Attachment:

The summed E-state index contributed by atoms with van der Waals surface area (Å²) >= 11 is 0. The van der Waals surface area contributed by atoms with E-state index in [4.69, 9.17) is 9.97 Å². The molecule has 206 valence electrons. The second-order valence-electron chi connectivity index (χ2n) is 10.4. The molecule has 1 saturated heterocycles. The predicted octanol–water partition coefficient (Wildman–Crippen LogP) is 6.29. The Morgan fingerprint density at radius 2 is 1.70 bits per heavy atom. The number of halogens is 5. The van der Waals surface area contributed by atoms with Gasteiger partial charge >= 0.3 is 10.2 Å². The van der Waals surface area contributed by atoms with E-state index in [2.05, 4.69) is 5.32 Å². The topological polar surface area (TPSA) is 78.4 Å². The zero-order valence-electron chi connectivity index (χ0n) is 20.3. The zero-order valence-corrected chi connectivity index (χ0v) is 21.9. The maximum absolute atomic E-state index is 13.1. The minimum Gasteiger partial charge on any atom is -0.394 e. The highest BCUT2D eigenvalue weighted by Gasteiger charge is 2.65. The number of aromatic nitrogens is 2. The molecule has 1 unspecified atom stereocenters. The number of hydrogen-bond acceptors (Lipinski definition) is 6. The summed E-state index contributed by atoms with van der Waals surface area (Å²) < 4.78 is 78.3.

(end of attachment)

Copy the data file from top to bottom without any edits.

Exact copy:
The summed E-state index contributed by atoms with van der Waals surface area (Å²) >= 11 is 0. The van der Waals surface area contributed by atoms with E-state index in [4.69, 9.17) is 9.97 Å². The molecule has 206 valence electrons. The second-order valence-electron chi connectivity index (χ2n) is 10.4. The molecule has 1 saturated heterocycles. The predicted octanol–water partition coefficient (Wildman–Crippen LogP) is 6.29. The Morgan fingerprint density at radius 2 is 1.70 bits per heavy atom. The number of halogens is 5. The van der Waals surface area contributed by atoms with Gasteiger partial charge >= 0.3 is 10.2 Å². The van der Waals surface area contributed by atoms with E-state index in [2.05, 4.69) is 5.32 Å². The topological polar surface area (TPSA) is 78.4 Å². The zero-order valence-electron chi connectivity index (χ0n) is 20.3. The zero-order valence-corrected chi connectivity index (χ0v) is 21.9. The maximum absolute atomic E-state index is 13.1. The minimum Gasteiger partial charge on any atom is -0.394 e. The highest BCUT2D eigenvalue weighted by Gasteiger charge is 2.65. The number of aromatic nitrogens is 2. The molecule has 1 unspecified atom stereocenters. The number of hydrogen-bond acceptors (Lipinski definition) is 6. The summed E-state index contributed by atoms with van der Waals surface area (Å²) < 4.78 is 78.3.